Section 19. This act shall take effect October 1, 1974; provided however that nothing contained in sections 711.63 other than 711.63(4), and 711.64, Florida Statutes, shall affect: (a) Rights established by contract for sale of a unit by a developer to a prospective unit owner prior to July 1, 1974. (b) A condominium or a cooperative as to which rights are established by contract for sale of a unit in the condominium *132 or cooperative by the developer to a prospective unit owner prior to July 1, 1974. (c) The form of a lease that would be otherwise subject to the requirements of section 711.63, Florida Statutes, if the lease from is established by contract for sale of a unit in any condominium or any cooperative by the developer to a prospective unit owner prior to July 1, 1974, which lease form may be used in the making of all leases of the leased property and as to such other property that may be added to the leased property in accordance with the terms of the lease; (d) And provided further that if on October 1, 1974 there are less than six remaining unsold units in a condominium or cooperative in which there have been binding contracts for the sale of other units executed prior to October 1, 1974, then the requirements of 711.69, Florida Statutes, shall not be applicable to the sale or offering of such remaining unsold units; and provided further that nothing contained in section 711.65, Florida Statutes, shall affect a condominium or a cooperative as to which rights are established by contracts for sale of ten percent (10%) or more of the units in the condominium or cooperative by the developer to prospective unit owners prior to July 1, 1974, or as to condominium or cooperative buildings on which construction has been commenced prior to July 1, 1974. (emphasis added)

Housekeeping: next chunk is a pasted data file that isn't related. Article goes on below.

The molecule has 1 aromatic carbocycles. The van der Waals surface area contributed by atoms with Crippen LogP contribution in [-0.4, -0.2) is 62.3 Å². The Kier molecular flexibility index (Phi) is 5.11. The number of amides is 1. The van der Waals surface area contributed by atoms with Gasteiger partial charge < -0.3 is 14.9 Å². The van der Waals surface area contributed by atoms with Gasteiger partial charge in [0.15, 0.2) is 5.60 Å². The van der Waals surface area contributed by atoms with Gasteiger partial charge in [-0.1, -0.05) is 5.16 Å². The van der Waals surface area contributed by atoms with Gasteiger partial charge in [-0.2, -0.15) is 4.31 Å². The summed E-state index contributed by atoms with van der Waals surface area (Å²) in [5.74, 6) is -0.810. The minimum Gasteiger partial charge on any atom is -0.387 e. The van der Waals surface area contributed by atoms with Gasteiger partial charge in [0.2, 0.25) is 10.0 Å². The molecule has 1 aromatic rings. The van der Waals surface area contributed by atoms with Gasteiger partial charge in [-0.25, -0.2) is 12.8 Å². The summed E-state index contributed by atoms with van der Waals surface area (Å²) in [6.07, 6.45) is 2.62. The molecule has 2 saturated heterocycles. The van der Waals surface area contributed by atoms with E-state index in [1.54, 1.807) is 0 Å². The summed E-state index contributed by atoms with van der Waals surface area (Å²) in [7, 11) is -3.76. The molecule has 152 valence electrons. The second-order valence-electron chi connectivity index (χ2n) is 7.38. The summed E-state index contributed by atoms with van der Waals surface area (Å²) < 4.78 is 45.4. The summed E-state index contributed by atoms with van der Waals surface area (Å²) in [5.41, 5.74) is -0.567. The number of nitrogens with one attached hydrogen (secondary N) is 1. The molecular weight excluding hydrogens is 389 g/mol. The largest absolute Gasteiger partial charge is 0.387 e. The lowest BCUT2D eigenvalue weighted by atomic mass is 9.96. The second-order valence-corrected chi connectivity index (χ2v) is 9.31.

This section clearly and explicitly exempts Section 711.63(4) from the October 1, 1974 effective date and expressly provides for application to pre-existing contracts. As appellant points out, in Avila South we relied upon the same portion of Chapter 74-104 to hold that Section 711.66(5)(e) was not intended to apply retroactively. In that case we stated:

In support of the contention that Section 711.66(5)(e) was intended to have retroactive effect, appellants-petitioners rely on certain language in Ch. 74-104, § 19, Laws of Florida, creating Section 711.66 et seq., etc. Appellants-petitioners argue that Section 711.66(5)(e) "was not among those sections specifically deemed not to apply to pre-existing condominium contracts, thereby manifesting a legislative intent that it should apply." Brief for Appellants, page 9. But a statute "is not to be given retrospective application unless it is required by the terms of the Statute or it is unequivocally implied," Keystone Water Co. v. Bevis, 278 So. 2d 606, 608 (Fla. 1973). The title of the enactment did not give notice of retroactivity, see Chiapetta v. Jordan, 153 Fla. 788, 16 So. 2d 641, 645 (1944), and the language on which appellants-petitioners rely does not "unequivocally imply" a legislative intent that Section 711.66(5)(e) operate retroactively. (footnotes omitted) At 604.

From a reading of Section 19 it is clear that Section 711.66(5)(e) was not specifically excluded from the operative date. It is just as clear that Section 711.63(4) is excluded. We therefore hold that the provisions of Section 711.63(4) were intended by the Legislature to apply retroactively.

II